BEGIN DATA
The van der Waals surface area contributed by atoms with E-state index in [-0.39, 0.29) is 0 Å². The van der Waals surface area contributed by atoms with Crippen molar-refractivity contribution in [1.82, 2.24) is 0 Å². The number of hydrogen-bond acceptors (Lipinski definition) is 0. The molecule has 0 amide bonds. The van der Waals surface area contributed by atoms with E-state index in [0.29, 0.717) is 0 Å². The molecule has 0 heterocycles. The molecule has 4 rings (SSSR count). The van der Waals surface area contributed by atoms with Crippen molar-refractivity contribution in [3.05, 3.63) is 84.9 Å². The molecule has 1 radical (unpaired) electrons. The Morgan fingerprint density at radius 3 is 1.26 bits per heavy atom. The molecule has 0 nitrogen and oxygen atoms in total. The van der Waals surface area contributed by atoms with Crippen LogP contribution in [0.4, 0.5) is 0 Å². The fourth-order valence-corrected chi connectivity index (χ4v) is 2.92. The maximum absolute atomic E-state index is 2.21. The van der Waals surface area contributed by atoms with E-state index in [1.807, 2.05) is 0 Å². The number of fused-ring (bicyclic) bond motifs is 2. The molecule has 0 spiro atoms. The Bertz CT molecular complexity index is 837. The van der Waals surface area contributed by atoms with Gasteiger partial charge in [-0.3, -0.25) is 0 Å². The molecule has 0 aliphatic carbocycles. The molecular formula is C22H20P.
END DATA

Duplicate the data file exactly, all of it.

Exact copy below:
The van der Waals surface area contributed by atoms with E-state index in [-0.39, 0.29) is 0 Å². The van der Waals surface area contributed by atoms with Crippen molar-refractivity contribution in [1.82, 2.24) is 0 Å². The number of hydrogen-bond acceptors (Lipinski definition) is 0. The molecule has 0 amide bonds. The van der Waals surface area contributed by atoms with E-state index in [0.29, 0.717) is 0 Å². The molecule has 0 heterocycles. The molecule has 4 rings (SSSR count). The van der Waals surface area contributed by atoms with Crippen molar-refractivity contribution in [3.05, 3.63) is 84.9 Å². The molecule has 1 radical (unpaired) electrons. The Morgan fingerprint density at radius 3 is 1.26 bits per heavy atom. The molecule has 0 nitrogen and oxygen atoms in total. The van der Waals surface area contributed by atoms with Crippen LogP contribution in [0.4, 0.5) is 0 Å². The fourth-order valence-corrected chi connectivity index (χ4v) is 2.92. The maximum absolute atomic E-state index is 2.21. The van der Waals surface area contributed by atoms with E-state index in [1.807, 2.05) is 0 Å². The number of fused-ring (bicyclic) bond motifs is 2. The molecule has 0 spiro atoms. The Bertz CT molecular complexity index is 837. The van der Waals surface area contributed by atoms with Gasteiger partial charge in [-0.3, -0.25) is 0 Å². The molecule has 0 aliphatic carbocycles. The molecular formula is C22H20P.